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Guest speaker Herbert Giller (center) with Miloš Klas and Barbara Grabner of UPF-Slovakia. The slide behind them translates as “Putin’s Soul: On the Spiritual Roots of the Putin-West Conflict.”
Journalist and historian Barbara Grabner speaks about Vladimir Putin’s relationship with the Russian Orthodox Church.
Journalist and historian Barbara Grabner speaks about Vladimir Putin’s relationship with the Russian Orthodox Church.
UPF-Slovakia President Miloš Klas is the event moderator.
Miloš Klas (standing) interprets for speaker Herbert Giller.
Austrian philosopher Herbert Giller speaks about changes in Vladimir Putin.
A slide featuring points made by Austrian criminal psychologist Dr. Reinhard Haller, titled “Putin Is Not the Same Anymore.” The points translate as “The Mighty Power of the Insult,” “Yes Man Effect,” “Narcissism,” “Cognitive Distortion,” and “Honorable Retreat vs. Sanctions."
Miloš Klas (standing) and Herbert Giller. The slide behind them compares images of Vladimir Putin in 2001 and 2022 with the title “What Happened?”
An audience of 37 in the Bratislava Peace Embassy
Speakers Barbara Grabner and Herbert Giller meet members of the audience.

Bratislava, Slovakia—Two speakers at a UPF event examined Russian President Vladimir Putin’s relationship with the West.

The event, titled “Putin’s Soul: On the Spiritual Roots of the Putin-West Conflict,” was held at the UPF Peace Embassy on October 3, 2022, attracting an audience of 37 people.

The first lecture was given by Barbara Grabner, a journalist and historian who studied Eastern European history at the University of Vienna. In her introduction she shed light on the Russian Orthodox Church’s influence on Vladimir Putin and vice versa.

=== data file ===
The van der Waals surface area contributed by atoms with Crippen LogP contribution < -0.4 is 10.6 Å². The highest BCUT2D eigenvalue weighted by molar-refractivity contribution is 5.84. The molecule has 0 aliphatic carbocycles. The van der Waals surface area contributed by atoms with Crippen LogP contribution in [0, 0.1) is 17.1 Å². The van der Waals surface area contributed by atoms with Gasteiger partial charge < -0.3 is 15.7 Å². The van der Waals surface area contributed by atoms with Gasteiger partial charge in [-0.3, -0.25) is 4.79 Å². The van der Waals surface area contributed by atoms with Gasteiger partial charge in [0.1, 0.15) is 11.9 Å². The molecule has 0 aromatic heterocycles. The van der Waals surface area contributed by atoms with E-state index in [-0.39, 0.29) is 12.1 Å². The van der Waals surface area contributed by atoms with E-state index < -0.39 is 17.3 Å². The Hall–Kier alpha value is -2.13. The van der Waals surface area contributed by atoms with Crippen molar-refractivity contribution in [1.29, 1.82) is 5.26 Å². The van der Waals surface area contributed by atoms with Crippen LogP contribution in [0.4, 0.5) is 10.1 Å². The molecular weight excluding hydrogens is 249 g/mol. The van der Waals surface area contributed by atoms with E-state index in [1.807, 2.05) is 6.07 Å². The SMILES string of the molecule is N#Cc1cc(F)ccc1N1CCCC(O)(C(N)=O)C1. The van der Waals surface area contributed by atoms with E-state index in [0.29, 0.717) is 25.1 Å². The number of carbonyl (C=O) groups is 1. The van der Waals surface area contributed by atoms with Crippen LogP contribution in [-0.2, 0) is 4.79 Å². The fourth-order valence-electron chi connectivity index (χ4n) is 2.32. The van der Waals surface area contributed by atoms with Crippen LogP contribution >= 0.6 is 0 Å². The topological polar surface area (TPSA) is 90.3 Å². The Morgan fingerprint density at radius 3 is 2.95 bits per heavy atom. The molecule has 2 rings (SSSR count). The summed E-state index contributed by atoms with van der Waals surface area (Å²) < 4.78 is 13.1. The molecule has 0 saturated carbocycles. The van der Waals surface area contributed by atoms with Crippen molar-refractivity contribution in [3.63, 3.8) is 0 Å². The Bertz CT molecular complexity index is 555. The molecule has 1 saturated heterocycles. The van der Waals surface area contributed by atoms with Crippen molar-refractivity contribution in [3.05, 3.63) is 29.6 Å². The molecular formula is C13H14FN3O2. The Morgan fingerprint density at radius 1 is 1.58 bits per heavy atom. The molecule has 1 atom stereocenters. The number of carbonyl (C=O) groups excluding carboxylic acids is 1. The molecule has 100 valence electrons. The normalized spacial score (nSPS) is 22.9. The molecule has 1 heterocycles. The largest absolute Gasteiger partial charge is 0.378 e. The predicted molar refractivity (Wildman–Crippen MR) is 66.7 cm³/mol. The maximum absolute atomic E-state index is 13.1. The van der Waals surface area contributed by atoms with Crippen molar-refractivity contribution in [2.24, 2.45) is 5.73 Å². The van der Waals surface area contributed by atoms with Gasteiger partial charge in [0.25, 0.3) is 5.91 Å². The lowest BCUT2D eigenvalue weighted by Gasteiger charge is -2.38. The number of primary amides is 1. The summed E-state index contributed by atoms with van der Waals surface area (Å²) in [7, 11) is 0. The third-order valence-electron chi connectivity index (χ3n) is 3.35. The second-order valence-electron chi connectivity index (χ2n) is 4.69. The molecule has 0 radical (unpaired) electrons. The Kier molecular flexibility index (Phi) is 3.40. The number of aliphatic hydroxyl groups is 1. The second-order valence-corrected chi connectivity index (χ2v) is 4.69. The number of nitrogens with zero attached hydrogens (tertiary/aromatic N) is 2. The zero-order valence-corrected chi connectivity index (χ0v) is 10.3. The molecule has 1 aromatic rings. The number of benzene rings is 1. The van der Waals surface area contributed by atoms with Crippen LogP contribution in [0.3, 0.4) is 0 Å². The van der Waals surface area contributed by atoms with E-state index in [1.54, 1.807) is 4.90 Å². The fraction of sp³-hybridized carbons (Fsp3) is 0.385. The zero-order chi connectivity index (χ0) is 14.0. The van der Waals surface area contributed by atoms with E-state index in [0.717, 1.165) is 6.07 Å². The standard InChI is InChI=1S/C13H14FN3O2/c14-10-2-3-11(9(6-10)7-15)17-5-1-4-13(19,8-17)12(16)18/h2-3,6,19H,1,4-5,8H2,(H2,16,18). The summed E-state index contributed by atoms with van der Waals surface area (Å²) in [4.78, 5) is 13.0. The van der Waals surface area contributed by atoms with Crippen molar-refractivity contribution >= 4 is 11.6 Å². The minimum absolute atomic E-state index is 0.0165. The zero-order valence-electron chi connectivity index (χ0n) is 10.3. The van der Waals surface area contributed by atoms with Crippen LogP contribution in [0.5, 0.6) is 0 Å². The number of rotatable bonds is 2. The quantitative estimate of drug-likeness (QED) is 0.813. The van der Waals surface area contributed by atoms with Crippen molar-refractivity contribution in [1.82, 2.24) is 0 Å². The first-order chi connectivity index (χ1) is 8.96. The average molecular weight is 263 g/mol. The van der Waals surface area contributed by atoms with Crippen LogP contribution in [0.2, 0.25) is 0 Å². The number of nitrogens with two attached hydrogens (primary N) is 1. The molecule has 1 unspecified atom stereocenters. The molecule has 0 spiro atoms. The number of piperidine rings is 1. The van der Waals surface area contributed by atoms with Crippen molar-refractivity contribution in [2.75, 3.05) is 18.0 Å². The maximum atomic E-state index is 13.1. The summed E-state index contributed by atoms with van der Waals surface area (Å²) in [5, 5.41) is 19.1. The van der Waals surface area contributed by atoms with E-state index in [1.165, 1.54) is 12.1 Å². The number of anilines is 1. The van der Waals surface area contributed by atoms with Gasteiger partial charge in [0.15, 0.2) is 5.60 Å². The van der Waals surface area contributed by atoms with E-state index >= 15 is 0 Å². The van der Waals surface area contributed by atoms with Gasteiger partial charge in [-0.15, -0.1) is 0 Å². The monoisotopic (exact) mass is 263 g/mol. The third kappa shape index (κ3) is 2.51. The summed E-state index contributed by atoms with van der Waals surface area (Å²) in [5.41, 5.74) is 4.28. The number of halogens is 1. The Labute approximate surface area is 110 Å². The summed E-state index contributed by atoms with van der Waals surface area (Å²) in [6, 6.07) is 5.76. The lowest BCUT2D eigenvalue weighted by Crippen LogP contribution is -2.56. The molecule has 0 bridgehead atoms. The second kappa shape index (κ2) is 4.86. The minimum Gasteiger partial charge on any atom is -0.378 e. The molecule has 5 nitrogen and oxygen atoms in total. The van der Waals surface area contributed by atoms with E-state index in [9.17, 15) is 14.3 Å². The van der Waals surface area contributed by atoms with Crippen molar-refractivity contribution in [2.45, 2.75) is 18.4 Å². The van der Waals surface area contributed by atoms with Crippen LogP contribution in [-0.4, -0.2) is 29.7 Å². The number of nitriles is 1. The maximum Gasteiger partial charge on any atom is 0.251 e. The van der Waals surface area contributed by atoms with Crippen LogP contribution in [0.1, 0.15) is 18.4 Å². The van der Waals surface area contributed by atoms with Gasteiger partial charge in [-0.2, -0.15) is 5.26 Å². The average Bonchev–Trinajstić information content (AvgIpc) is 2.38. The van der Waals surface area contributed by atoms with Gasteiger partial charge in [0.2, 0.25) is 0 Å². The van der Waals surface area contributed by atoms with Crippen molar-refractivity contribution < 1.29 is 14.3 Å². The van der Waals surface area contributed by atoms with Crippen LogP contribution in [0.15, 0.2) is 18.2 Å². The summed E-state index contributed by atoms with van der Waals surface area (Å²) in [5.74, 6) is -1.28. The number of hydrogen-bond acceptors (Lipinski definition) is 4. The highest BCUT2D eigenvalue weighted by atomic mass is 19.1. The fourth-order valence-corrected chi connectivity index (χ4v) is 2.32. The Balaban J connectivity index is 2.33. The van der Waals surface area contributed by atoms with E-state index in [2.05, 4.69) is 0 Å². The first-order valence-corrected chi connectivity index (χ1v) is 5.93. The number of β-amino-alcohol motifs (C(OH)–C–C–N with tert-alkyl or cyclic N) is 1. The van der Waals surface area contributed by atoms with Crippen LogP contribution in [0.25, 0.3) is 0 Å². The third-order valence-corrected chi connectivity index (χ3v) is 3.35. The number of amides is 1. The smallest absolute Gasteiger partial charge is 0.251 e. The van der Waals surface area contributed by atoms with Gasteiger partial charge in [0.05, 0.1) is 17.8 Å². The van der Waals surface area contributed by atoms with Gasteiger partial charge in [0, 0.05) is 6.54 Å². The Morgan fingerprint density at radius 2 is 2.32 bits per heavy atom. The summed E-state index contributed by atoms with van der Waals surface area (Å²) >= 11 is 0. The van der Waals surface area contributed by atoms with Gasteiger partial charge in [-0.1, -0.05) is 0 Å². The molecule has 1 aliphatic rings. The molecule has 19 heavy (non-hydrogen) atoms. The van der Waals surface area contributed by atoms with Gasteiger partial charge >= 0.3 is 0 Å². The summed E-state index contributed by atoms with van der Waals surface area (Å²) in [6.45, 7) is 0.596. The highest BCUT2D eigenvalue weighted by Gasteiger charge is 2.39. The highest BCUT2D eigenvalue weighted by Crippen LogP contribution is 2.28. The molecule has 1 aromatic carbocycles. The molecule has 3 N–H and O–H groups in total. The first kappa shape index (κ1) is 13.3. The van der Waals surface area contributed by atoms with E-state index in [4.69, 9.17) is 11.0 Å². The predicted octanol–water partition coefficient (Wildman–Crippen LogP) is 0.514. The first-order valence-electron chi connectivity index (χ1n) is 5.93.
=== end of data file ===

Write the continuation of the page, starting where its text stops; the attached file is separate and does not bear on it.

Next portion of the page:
Putin’s turning to Orthodoxy has improved his reputation among the Russian population immensely. He approved the construction of the massive Main Cathedral of the Russian Armed Forces. Located outside Moscow and inaugurated in 2020, the cathedral is decorated with many monumental images of angels guarding the armed forces. To replace the communist system, Putin has reinstalled the three pillars of the tsarist regime – Orthodoxy, Autocracy and Patriotism.

Reflecting on the influence of Ivan the Terrible, Peter the Great and Joseph Stalin on present-day Russia, Mrs. Grabner asked, “The ghosts of the past—are they still with us?”

She quoted a German diplomat who wrote in 1718, "Everything in this empire will end in terror, because the sighs of so many millions of souls against the tsar are rising to heaven.”

The second speaker was Austrian philosopher Herbert Giller, who outlined overlooked aspects of Putin’s relationship with the West. Referring to Mrs. Grabner’s book Cain's Children, he drew a comparison with the quarrel between the biblical brothers Esau and Jacob.

Mr. Giller analyzed changes in Putin since 2001 when the Russian leader gave an impressive speech in the German Bundestag. “Putin is no longer the same,” Mr. Giller said, quoting the famous Austrian criminal psychologist Dr. Reinhard Haller, whose book Die Macht der Kränkung (“The Power of the Insult”) described the destructive effects of a deep grudge.

Mr. Giller translated Dr. Haller’s insights into the mind of Esau, who developed an outright hatred toward his brother after losing the birthright to him.

Among other points, Mr. Giller cited Barack Obama’s bad treatment of Vladimir Putin during a Group of Eight summit. The U.S. president dealt a deadly blow to Putin’s self-esteem by stating that Russia is “a smaller country, it's a weaker country. Its economy doesn't produce anything that anybody wants to buy."

Mr. Giller pointed out that if Jacob had been boastful when encountering Esau, it might have ended fatally, with both brothers lying on the ground bleeding. He asked the audience how the conflict between Russia, Ukraine and the West should be solved. Naturally, the audience had many questions and suggestions which could not all be answered because of shortage of time.

Mr. Giller’s talk was interpreted by UPF-Slovakia President Miloš Klas, who moderated the event.

Both lectures were well received. One guest, a former president of a Slovak university, said that the lecture was “excellent” and that his friends also enjoyed it.

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